It remains a mystery how Roine Stolt was able to resist the temptation to bash out a couple of double albums during The Flower Kings’ six-year hiatus from 2013 to their eventual re-emergence in 2019. Aside from writing some of the most lavish and melodically rich progressive rock of the last 30 years, the seemingly unflagging Swede has been relentlessly prolific. Since firing The Flower Kings engine up again, his band have delivered nearly 300 minutes of new music across three sumptuous full-lengths albums.
The only slight hesitation one might have about Look At You Now is that even the most devoted fans might still be digesting last year’s 85-minute By Royal Decree and musing that there really aren’t enough hours in the day. Luckily, Look At You Now is a relative tiddler by the Kings’ usual standards, clocking in at a really quite reasonable 72 minutes, and features more of the succinct, fat-free songwriting that informed 2020’s Islands double set, alongside a generous helping of more indulgent material.
An album apparently inspired by humanity’s recent travails and a heartfelt desire to find peace amid the madness, Look At You Now opens with a flourish. Beginners Eyes is a sprightly, thudding overture, with all the layered vocal harmonies and sublime guitar work that any Stolt acolyte could wish for. Although firmly in The Flower Kings’ compositional wheelhouse, it feels gently subversive, as it mutates from upbeat pomp to simmering psych and back again.
Vibe established, the floodgates open and Look At You Now becomes the magical mystery tour of Stolt’s wildest imaginings. Whether it’s The Dream’s downbeat balladry, Hollow Man’s progged-out blues or the fidgety fusion of Dr Ribedeaux, the Swedes’ ensemble performances are uniformly characterful and only gently tethered to the musical identity that Stolt and co-frontman Hasse Fröberg first established during their initial run in the mid-90s.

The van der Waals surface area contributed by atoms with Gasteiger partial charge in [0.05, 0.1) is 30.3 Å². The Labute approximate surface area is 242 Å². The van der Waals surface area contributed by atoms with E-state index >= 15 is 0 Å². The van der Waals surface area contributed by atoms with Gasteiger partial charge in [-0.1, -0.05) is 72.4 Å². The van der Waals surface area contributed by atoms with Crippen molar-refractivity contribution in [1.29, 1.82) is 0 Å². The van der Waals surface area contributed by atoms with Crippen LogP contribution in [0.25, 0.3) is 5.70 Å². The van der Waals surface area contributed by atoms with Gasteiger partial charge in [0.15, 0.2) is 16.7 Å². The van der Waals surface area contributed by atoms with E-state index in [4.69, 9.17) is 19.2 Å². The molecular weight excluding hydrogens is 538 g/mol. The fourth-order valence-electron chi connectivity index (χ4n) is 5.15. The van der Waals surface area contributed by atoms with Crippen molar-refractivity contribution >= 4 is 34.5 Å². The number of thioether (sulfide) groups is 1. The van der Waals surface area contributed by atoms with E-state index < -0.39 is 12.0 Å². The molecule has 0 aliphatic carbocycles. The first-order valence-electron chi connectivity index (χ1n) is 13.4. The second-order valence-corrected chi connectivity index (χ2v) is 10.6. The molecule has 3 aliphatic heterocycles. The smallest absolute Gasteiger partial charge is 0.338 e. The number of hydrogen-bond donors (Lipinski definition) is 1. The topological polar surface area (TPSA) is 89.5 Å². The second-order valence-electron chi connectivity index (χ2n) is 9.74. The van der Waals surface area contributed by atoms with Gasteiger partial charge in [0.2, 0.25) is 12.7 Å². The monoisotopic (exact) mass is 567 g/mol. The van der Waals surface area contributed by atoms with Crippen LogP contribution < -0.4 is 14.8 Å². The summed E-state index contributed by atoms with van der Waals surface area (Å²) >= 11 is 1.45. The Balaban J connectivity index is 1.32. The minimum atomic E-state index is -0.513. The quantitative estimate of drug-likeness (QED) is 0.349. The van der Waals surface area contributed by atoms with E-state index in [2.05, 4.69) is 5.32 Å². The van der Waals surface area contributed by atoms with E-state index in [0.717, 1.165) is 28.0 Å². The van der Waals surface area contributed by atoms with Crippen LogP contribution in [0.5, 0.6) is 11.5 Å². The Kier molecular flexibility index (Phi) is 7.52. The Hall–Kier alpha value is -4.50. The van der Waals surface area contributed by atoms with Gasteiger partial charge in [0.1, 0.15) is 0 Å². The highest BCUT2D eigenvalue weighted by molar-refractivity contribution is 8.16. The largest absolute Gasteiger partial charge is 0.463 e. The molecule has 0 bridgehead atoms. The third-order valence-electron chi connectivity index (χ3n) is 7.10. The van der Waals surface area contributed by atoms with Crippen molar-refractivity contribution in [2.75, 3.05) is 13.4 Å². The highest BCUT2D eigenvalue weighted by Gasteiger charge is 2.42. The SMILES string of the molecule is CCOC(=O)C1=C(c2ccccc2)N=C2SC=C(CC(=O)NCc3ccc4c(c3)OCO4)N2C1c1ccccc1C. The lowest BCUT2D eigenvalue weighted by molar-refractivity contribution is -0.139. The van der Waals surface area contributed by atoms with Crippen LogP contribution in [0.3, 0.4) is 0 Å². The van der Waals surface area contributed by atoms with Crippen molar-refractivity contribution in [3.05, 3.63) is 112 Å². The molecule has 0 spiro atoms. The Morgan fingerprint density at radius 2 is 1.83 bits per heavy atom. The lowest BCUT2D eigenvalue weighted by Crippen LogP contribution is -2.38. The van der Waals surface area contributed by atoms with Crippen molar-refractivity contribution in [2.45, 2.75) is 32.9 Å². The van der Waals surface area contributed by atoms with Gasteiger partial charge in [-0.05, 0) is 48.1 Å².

A side-step into medieval folk, replete with harpsichord and tambourine, The Queen is a mischievous, retro-prog mini odyssey with Stolt’s reliably wonderful lead guitar work centre-stage. Stronghold is a dark, cinematic sprawl, wherein Stolt decries some unfortunate soul for ‘following the rabbit down the rabbit hole’ and idly believing in falsehoods.
Day For Peace reins in the flagrant showboating and delivers a flurry of theatricality and pathos that owes more to Broadway than it does to Barclay James Harvest. Meanwhile, the closing title track is a beautiful, psychedelic brain-rinse, possibly intended to help clear our mental decks before the next immersive double album appears from nowhere.
Look At You Now is available in multiple formats via InsideOut.